The wreck was found intact about 300 miles southwest of Ireland, almost 3 miles deep, deeper than the resting place of the Titanic. Part of the ship’s cargo manifest is said to contain up to 240 tons of silver, worth more than $230 million. The precise details of the ship’s treasure is unclear because Britain’s wartime government did not disclose the true nature of its transportation records.
The British Department of Transport had awarded the Florida-based treasure hunters a contract to conduct the search, allowing the company to retain 80 per cent of the profits of any silver salvaged.
“We were fortunate to find the shipwreck sitting upright, with the holds open and easily accessible,” said Greg Stemm, chief executive of Odyssey, which is based in Tampa, Fla. “This should enable to us to unload cargo through the hatches, as would happen with a ship along side a cargo terminal.” The salvage company plan to recover the precious cargo in the spring of 2012.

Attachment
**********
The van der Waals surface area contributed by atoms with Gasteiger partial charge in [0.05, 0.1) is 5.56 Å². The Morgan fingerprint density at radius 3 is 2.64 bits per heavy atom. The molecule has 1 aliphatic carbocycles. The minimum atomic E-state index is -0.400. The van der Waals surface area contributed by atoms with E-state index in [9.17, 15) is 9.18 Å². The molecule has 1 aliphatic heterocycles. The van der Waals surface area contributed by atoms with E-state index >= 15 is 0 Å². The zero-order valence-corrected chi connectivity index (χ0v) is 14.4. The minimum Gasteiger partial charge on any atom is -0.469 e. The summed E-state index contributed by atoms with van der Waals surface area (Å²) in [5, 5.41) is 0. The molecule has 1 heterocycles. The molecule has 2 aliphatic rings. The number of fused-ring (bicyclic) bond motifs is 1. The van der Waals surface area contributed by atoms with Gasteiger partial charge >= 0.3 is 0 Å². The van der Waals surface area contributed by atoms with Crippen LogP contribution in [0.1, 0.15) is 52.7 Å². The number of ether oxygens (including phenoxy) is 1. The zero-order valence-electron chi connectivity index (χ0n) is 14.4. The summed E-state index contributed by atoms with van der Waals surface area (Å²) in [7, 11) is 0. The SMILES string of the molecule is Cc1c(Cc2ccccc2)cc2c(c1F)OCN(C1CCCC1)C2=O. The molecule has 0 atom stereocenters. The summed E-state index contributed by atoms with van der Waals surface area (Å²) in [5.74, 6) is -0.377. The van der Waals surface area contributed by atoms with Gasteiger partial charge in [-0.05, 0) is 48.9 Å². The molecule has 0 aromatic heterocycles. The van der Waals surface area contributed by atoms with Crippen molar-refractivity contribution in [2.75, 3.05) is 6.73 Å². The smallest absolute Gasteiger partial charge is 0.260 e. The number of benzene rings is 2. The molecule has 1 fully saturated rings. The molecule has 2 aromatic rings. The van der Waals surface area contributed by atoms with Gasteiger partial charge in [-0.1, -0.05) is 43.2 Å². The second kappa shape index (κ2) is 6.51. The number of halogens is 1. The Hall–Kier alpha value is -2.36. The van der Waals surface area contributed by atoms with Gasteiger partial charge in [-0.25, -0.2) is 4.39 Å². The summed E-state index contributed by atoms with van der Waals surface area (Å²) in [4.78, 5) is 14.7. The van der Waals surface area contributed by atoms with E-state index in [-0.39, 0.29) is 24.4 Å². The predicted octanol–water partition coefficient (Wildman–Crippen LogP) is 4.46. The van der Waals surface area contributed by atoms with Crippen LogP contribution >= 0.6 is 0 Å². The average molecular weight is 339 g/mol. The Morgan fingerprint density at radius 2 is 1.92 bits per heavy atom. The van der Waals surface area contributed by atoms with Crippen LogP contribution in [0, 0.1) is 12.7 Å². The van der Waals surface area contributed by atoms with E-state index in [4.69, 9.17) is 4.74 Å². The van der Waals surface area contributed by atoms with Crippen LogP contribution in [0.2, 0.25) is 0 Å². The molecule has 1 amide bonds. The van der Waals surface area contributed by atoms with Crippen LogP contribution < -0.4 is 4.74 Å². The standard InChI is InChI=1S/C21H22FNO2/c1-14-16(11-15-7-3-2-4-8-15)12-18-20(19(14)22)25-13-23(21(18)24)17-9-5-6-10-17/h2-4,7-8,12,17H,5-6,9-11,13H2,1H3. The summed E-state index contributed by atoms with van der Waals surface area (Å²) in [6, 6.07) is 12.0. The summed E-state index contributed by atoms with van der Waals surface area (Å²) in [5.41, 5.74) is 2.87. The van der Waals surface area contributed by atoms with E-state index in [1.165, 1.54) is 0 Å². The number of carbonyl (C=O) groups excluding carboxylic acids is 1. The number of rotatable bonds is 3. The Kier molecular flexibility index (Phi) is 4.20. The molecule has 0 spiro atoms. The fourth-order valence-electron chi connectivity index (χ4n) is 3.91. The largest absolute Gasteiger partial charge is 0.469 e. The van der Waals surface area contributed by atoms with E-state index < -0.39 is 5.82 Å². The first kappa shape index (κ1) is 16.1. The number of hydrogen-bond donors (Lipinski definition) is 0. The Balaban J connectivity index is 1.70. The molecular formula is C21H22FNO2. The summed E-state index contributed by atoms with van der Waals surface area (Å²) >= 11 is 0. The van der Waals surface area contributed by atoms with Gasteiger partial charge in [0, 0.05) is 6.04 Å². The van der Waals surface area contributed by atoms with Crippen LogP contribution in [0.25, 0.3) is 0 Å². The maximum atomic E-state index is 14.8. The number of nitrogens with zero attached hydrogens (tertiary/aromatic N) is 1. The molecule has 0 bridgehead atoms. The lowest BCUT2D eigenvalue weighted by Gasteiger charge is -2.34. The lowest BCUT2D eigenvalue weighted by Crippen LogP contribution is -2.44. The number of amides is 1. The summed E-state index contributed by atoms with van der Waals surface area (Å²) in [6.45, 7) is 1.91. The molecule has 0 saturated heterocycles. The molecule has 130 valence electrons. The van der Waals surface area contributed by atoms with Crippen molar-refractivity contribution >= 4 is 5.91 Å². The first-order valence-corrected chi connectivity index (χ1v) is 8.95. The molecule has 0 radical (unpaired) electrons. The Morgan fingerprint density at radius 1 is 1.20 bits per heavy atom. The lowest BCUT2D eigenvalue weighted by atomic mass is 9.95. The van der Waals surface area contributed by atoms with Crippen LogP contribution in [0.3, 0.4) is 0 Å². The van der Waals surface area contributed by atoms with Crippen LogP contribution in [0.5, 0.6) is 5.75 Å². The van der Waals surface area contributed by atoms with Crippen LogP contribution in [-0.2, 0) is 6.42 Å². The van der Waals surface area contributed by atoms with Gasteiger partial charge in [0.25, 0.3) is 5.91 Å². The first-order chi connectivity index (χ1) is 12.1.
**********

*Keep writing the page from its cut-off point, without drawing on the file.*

The SS Gairsoppa was owned by the British India Steam Navigation Company. She was sailing from Calcutta, India to Liverpool, UK., loaded with nearly 7,000 tonnes of medium and high-value cargo, including pig iron, tea, and the large quantity of silver. It was forced to break away from its military convoy off the coast of Ireland as weather conditions deteriorated and it began to run out of fuel. As it tried to make the port of Galway, Ireland. Gairsoppa was spotted by the German submarine, U-101, under the command of Captain Ernst Mengersen. The U-boat launched a single torpedo which struck the Gairsoppa on its starboard side, she sank in 20 minutes.
Of the 32 crew members who boarded lifeboats after the U-Boat attack, all perished except for one survivor, Second officer Richard Ayres. His lifeboat came ashore on the coast of Cornwall, England 13 days after the Gairsoppa sank. The merchant steamship was 412 feet long, had 83 crewmen and two gunners on board.